updated 10 Mar 2011, 11:20
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Wed, Dec 23, 2009
The New Paper
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'I want to show what I've got'
by Gan Ling Kai

JULIE Tan has much to be thankful for this Christmas.

The 17-year-old Nanyang Academy of Fine Arts (Nafa) student clinched the runner-up position at The New Paper New Face finals in October.

And before the year is out, her lucky star shines bright again.

This time, she will be starring in the heart-rending Channel U telemovie The Promise, which will air on 27 Dec at 9.30pm.

She plays the lead role of Shanshan, an intellectually challenged 17-year-old with the IQ of a 10-year-old who falls in love with a sentimental dude (Malaysian freelance actor Lawrence Wong).

It’s a huge break for Julie, who’s a first-year Chinese theatre student.

And even before she graduates in two years’ time, a few artiste management agencies have come knocking on her door to negotiate contracts, she told The New Paper last week.

But she declined to name these companies because “it hasn’t been confirmed”.

Yet, what’s certain to her is how the annual New Face modelling contest catapulted her into showbiz.

Said Julie: “The competition built my confidence on the stage.

“I used to feel weird being watched on the runway, but now I think it’s fun to show what you’ve got.”

That experience boosted her presentation skills during filming, and she believes that the New Face title has glammed up her resume.

“I think producers and directors will now take more notice of me.”

Her meaty part in The Promise was confirmed during the preliminary stage of the contest.

Its director, Ong Kuo Sin, 35, said: “I chose a less experienced actress like Julie as the lead so that the audience will focus on the storyline and character instead of the artiste.”

Added the freelance director who has also overseen other local TV productions such as Parental Guidance and Sayang Sayang: “She’s an intelligent girl who can get into her character quickly.”

Taking on roles that deal with emotional struggles seems to be Julie’s forte.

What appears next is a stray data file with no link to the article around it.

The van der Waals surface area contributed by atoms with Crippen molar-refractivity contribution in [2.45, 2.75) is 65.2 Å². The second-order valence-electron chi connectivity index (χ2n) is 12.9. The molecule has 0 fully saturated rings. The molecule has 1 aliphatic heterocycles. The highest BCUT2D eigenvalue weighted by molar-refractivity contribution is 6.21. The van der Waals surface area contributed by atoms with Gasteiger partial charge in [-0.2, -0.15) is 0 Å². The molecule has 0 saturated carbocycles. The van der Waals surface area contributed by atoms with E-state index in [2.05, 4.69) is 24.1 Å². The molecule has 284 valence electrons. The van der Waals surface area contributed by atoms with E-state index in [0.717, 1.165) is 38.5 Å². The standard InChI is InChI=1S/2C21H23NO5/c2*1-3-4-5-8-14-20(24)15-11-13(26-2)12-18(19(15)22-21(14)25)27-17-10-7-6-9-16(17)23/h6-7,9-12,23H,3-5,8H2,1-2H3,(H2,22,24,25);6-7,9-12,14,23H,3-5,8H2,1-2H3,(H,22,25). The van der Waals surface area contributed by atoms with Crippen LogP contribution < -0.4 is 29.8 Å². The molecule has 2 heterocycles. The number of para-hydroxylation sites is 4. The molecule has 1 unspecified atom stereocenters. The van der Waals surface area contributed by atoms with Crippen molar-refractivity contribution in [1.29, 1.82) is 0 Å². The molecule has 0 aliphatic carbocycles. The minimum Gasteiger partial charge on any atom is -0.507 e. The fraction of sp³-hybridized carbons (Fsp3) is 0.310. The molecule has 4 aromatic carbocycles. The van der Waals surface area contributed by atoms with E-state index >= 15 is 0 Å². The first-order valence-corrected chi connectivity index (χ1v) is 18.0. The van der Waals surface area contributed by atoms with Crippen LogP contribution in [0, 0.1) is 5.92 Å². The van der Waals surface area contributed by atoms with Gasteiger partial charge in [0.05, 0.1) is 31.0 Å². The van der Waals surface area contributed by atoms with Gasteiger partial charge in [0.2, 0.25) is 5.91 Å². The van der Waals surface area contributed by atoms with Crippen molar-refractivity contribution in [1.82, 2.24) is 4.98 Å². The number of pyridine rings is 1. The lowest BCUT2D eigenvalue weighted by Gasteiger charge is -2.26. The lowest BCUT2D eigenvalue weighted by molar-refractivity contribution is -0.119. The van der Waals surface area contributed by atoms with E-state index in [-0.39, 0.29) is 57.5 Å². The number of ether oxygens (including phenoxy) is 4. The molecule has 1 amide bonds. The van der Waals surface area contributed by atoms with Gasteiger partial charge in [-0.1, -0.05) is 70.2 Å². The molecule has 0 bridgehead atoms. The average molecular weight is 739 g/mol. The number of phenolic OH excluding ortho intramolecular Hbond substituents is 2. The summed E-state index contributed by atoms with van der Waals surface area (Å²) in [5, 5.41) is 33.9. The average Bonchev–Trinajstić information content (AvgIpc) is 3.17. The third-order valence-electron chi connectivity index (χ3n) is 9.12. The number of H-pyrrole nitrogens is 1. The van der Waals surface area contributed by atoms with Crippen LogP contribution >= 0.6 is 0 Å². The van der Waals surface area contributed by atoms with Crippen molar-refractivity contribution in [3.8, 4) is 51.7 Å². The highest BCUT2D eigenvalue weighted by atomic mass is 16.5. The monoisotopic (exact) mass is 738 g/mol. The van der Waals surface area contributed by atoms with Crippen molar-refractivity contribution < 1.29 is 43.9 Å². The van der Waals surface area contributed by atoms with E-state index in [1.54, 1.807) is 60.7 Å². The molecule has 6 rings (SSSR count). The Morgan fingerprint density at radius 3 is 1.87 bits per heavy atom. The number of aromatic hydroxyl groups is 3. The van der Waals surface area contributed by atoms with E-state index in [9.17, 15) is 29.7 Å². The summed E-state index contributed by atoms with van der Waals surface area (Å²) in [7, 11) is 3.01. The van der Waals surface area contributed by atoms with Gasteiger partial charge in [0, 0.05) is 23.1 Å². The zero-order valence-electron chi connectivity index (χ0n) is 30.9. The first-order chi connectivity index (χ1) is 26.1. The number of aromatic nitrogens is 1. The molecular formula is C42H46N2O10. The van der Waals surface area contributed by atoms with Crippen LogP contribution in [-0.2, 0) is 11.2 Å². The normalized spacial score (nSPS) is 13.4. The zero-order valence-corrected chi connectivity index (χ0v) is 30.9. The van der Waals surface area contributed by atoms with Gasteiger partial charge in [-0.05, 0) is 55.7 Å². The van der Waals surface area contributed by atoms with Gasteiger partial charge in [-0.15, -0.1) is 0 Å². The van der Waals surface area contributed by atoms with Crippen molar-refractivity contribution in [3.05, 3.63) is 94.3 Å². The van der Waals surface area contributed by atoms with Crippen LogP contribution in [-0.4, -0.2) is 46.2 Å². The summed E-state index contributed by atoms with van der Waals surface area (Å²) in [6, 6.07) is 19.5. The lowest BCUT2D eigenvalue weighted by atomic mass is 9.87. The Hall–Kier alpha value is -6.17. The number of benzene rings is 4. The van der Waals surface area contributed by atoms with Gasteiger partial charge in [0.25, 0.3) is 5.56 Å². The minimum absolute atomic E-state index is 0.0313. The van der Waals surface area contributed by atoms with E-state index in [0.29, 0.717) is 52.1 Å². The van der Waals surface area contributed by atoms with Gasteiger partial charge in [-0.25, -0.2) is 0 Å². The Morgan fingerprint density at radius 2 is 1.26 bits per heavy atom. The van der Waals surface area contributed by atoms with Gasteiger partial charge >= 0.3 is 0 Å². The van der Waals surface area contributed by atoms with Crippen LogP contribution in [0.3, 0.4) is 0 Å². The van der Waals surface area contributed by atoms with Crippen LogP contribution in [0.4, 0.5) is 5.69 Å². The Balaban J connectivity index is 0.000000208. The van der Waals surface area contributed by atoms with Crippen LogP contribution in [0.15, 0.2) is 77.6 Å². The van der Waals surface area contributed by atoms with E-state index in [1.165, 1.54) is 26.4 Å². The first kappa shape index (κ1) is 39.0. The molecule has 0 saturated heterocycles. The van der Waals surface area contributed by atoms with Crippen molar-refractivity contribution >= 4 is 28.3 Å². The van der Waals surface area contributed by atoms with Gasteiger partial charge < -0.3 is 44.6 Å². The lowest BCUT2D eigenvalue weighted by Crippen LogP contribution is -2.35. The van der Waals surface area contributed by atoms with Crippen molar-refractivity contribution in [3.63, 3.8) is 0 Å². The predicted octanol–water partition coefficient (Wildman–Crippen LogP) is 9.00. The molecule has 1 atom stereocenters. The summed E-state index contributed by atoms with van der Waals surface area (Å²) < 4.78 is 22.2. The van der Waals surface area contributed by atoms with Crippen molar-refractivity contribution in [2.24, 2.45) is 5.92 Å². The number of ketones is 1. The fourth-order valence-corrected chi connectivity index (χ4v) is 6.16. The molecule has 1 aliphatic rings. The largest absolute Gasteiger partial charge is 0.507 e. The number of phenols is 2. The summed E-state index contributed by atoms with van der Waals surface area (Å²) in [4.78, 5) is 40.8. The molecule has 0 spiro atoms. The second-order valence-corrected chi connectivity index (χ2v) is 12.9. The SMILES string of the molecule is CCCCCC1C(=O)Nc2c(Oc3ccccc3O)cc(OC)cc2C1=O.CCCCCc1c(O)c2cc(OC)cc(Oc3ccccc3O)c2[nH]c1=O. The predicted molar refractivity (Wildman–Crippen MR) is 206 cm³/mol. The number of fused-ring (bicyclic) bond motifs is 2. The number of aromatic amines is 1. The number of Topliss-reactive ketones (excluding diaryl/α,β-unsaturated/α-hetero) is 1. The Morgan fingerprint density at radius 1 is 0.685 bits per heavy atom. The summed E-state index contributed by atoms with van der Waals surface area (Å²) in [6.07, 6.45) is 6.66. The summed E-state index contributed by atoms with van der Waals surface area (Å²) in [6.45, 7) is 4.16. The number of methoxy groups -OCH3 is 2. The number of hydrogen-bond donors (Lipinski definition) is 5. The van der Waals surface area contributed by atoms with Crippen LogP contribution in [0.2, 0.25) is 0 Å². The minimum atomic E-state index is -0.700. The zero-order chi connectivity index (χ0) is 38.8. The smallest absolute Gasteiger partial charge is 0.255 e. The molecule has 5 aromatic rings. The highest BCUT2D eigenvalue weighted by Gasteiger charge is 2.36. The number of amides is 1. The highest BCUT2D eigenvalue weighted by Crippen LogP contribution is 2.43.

She’s now in a supporting role as a prostitute in the Channel 8 drama New Beginnings, which is in production.

Her debut TV appearance last year in the local docu-drama series My World My Blog was also based on a doleful character.

In one of the episodes, she played a suicidal girl suffering from depression, who cut herself on her forearm out of frustration with life.

She got that role after an audition arranged by the Lee Wei Song School Of Music, where she attended a two-year singing-cum-dancing course.

Yet, she isn’t worried about being typecast so early in her career.

“Learning how to handle these roles will strengthen my foundation in acting.

“It’s through acting that I get to experience the lives of others,” said the vivacious teenager who has taken the road less travelled in real life.

From the age of 3 till she was 12, Julie learnt Chinese folk dance at Dance Ensemble Singapore.

She had to tackle strenuous moves such as the split and somersaults.

“Doing the split was so painful that I cried,” Julie said.

And her parents imposed a strict diet regime on little Julie – no fast food or soft drinks.

Recalled the 1.7m tall, 52kg lass: “My parents wanted to train my discipline and to upkeep my fitness and looks.

“When I first tasted French fries at the age of 9, it was heavenly.”

She said she eats whatever she wants now.

“Just no oily food,” she told us between sips of tea (without sugar, of course).

Is Julie upset then with the tough training imposed by her parents – a businessman in his 50s and a housewife in her 40s?

“At first I was angry with them,” she admitted.

But at the age of 5, she started to enjoy dancing.

She eventually picked up ballet and hip-hop as well, so she’s thankful her parents jump-started their only child’s passion in dancing.

“Dancing improves my movements and postures on stage.

With an N-level result of six points, Julie could have pursued her O Levels.

Instead, she enrolled in Nafa, much to the frustration of her dad.

But Julie’s parents accepted her choice eventually and her mum even chauffeurs her to her film set these days.

With so much on her plate, does Julie have time to date?

She does, perhaps.

After all, both Julie and The Promise co-star Lawrence revealed to us in separate interviews that they meet up for meals two to three times a week – sometimes with Julie’s mum in tow.

“We are just close friends,” both of them said, equally hesitantly.


This article was first published in The New Paper.

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